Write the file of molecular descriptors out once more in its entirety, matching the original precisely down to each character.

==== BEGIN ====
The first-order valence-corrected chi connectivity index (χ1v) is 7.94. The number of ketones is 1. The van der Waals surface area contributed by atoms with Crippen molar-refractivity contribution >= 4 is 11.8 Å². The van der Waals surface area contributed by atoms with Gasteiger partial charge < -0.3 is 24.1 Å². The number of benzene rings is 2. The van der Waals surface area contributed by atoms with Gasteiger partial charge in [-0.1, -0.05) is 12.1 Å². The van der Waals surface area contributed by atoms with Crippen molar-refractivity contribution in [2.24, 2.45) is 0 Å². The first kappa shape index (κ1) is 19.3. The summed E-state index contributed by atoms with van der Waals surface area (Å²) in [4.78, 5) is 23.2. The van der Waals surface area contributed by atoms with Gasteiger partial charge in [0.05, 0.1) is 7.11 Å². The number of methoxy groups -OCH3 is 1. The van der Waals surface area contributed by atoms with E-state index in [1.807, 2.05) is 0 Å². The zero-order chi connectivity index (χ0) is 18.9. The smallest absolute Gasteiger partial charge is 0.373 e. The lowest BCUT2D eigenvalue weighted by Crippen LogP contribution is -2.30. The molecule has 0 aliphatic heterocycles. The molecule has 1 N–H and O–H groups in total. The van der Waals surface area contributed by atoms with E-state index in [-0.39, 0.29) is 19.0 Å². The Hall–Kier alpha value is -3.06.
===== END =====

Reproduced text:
The first-order valence-corrected chi connectivity index (χ1v) is 7.94. The number of ketones is 1. The van der Waals surface area contributed by atoms with Crippen molar-refractivity contribution >= 4 is 11.8 Å². The van der Waals surface area contributed by atoms with Gasteiger partial charge < -0.3 is 24.1 Å². The number of benzene rings is 2. The van der Waals surface area contributed by atoms with Gasteiger partial charge in [-0.1, -0.05) is 12.1 Å². The van der Waals surface area contributed by atoms with Crippen molar-refractivity contribution in [2.24, 2.45) is 0 Å². The first kappa shape index (κ1) is 19.3. The summed E-state index contributed by atoms with van der Waals surface area (Å²) in [4.78, 5) is 23.2. The van der Waals surface area contributed by atoms with Gasteiger partial charge in [0.05, 0.1) is 7.11 Å². The number of methoxy groups -OCH3 is 1. The van der Waals surface area contributed by atoms with E-state index in [1.807, 2.05) is 0 Å². The zero-order chi connectivity index (χ0) is 18.9. The smallest absolute Gasteiger partial charge is 0.373 e. The lowest BCUT2D eigenvalue weighted by Crippen LogP contribution is -2.30. The molecule has 0 aliphatic heterocycles. The molecule has 1 N–H and O–H groups in total. The van der Waals surface area contributed by atoms with E-state index in [-0.39, 0.29) is 19.0 Å². The Hall–Kier alpha value is -3.06.